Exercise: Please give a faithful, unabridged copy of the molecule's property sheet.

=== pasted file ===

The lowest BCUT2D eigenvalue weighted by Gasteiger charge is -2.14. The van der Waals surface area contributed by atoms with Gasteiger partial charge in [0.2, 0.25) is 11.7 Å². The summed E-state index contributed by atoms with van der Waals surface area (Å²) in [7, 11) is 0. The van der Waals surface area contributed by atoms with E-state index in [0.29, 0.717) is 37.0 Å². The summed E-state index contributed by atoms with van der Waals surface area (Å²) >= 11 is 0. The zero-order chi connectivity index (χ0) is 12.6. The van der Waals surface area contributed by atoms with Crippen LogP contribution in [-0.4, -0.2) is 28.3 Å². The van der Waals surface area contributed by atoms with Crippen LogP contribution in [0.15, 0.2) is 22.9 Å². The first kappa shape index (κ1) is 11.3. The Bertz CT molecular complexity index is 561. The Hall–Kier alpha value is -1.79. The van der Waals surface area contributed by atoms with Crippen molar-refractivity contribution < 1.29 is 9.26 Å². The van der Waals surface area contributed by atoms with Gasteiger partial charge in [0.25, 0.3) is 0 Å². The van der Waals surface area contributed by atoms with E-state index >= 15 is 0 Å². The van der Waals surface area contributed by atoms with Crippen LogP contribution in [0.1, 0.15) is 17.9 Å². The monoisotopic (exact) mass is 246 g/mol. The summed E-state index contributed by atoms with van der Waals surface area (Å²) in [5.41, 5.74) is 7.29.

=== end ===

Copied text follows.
The lowest BCUT2D eigenvalue weighted by Gasteiger charge is -2.14. The van der Waals surface area contributed by atoms with Gasteiger partial charge in [0.2, 0.25) is 11.7 Å². The summed E-state index contributed by atoms with van der Waals surface area (Å²) in [7, 11) is 0. The van der Waals surface area contributed by atoms with E-state index in [0.29, 0.717) is 37.0 Å². The summed E-state index contributed by atoms with van der Waals surface area (Å²) >= 11 is 0. The zero-order chi connectivity index (χ0) is 12.6. The van der Waals surface area contributed by atoms with Crippen LogP contribution in [-0.4, -0.2) is 28.3 Å². The van der Waals surface area contributed by atoms with Crippen LogP contribution in [0.15, 0.2) is 22.9 Å². The first kappa shape index (κ1) is 11.3. The Bertz CT molecular complexity index is 561. The Hall–Kier alpha value is -1.79. The van der Waals surface area contributed by atoms with Crippen molar-refractivity contribution < 1.29 is 9.26 Å². The van der Waals surface area contributed by atoms with Gasteiger partial charge in [0.25, 0.3) is 0 Å². The van der Waals surface area contributed by atoms with E-state index >= 15 is 0 Å². The van der Waals surface area contributed by atoms with Crippen LogP contribution in [0.1, 0.15) is 17.9 Å². The monoisotopic (exact) mass is 246 g/mol. The summed E-state index contributed by atoms with van der Waals surface area (Å²) in [5.41, 5.74) is 7.29.